BY SPENCER ACKERMAN
Congressmen are already lining up to label the Boston Marathon bombing as yet another failure of the U.S. intelligence community. The head of America’s 16 spy agencies has a response for the Capitol Hill critics: back off.
Director of National Intelligence James Clapper urged Americans today “not to hyperventilate for a while before we get all the facts.” In his most substantial public comments on the Boston attacks to date, provided at a suburban Washington intelligence conference, Clapper warned that finding the bombers in advance would require an invasion of Americans’ privacy by the government that citizens would likely find intolerable.
“The rules were abided by, as best as I can tell at this point,” he said at the confab, called the 12th Annual C4ISR Journal Conference. “The dots were connected.”
Clapper and the spy community are facing questions about whether it was possible to detect suspected bombers and U.S. citizens Tamerlan and Dzhokhar Tsarnaev before the attack on April 15 that killed three people and wounded 180. While it appears the bombing was unconnected to any group or foreign actor — and hence hard to detect in advance — the FBI acknowledged it interviewed Tamerlan Tsarnaev in 2011 at the behest of a foreign intelligence agency, believed to be Russia, but “did not find any terrorism activity, domestic or foreign.” At the CIA’s request, his name went into a government database, known as the Terrorist Identities Datamart Environment, the Washington Post reported today, months after the FBI closed its inquiry. When Tamerlan Tsarnaev took a trip to Russia in January 2012, the Department of Homeland Security was “pinged” from a different database, the Treasury Enforcement and Communication System, but not upon his return to the U.S. six months later.
“The ball was dropped,” Sen. Lindsey Graham said on CNN earlier this week. “We’re at war with radical Islamists and we need to up our game.”
Clapper cautioned that “just being in a database is not necessarily indicative of current nefarious behavior.” The databases can include information on people who merely meet others whom the government considers suspicious; the criteria for inclusion on them is not public.
Members of Congress are starting to ask if the spy agencies couldn’t have gone further to monitor the suspects. “Was that [travel] information shared in with the FBI and the Joint Terrorism Task Force?” asked Rep. Michael McCaul (R-Tex.), the chairman of the House Committee on Homeland Security, after Clapper spoke. “His departure from the U.S. would warrant a second look, I would think.”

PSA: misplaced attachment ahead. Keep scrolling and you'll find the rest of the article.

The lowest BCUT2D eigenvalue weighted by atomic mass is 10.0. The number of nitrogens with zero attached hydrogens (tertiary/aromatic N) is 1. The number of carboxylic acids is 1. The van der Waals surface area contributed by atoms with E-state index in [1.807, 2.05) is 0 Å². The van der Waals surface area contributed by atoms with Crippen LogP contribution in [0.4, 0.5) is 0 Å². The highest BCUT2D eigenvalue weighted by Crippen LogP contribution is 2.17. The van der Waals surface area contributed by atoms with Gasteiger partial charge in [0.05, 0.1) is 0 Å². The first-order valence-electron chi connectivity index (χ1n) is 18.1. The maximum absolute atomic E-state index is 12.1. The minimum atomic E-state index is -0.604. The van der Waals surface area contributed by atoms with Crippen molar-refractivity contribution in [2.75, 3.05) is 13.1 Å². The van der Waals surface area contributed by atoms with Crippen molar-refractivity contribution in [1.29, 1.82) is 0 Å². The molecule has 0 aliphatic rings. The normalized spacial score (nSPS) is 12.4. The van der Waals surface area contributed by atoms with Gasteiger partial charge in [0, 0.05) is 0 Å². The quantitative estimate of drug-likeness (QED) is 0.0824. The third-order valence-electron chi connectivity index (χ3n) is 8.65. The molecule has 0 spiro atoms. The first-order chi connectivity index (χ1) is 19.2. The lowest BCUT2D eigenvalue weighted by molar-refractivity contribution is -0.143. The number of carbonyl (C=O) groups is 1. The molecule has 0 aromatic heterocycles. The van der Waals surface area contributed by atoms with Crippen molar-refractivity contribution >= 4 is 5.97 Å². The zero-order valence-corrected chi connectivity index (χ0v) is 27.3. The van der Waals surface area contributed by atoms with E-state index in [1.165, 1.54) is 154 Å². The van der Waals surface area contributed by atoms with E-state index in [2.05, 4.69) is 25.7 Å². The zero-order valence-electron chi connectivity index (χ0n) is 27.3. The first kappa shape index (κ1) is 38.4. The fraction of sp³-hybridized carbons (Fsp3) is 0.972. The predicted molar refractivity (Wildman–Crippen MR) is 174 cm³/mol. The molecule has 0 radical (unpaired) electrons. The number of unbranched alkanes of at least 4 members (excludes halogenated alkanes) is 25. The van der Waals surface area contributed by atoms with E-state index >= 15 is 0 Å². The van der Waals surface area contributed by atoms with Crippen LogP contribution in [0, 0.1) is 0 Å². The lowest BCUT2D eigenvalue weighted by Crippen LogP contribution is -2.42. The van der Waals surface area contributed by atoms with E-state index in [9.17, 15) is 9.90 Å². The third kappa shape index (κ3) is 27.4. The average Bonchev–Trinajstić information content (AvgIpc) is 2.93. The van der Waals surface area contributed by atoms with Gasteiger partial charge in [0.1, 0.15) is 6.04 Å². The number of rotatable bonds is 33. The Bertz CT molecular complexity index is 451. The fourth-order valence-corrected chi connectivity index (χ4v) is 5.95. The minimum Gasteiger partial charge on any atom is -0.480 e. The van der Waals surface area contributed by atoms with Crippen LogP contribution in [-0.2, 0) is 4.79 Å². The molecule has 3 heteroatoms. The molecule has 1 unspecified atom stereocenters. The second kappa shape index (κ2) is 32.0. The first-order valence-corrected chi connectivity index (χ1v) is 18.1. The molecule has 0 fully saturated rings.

Clapper contended that detecting the bombers required giving the spy agencies even broader powers to monitor Americans’ online activity. To what extent do Americans “want the government monitoring U.S. citizens’ behavior, monitoring their social media,” he asked, referencing to jihadist imagery posted on Tamerlan Tsarnaev’s YouTube channel. “How intrusive do you want Big Brother to be?” It’s worth mentioning, however, that the spy community has long monitored social media and online behavior.
Clapper also mused that it was “amusing and ironic” that some who tend to doubt Russia suddenly give credence to Russian warnings about the elder Tsarnaev. “You know, whenever the Russians say anything about arms control issues, we’re very suspicious, you know, we’re supposed to trust but verify, not accept what the Russians say,” Clapper said. “But in this case we accept it, whatever they say, without question.”
McCaul, in his later talk, pushed back against drawing the conclusion that the attacks weren’t foreign sponsored, calling it “astounding” that “intelligence officials” are embracing it. “I reserve judgment until the evidence comes in,” McCaul said. “They’re scrubbing his computer right now.”
Clapper is sure to face further questions from McCaul’s colleagues in the coming weeks about Boston. “The bigger issue here,” he contended, “is what is the government’s responsibility to mind-read, and determine the point at which an individual might self-radicalize? In every testimony, virtually all the [intelligence] leadership has spoken to the difficulty of detecting the lone wolf, and it is a very tough problem.”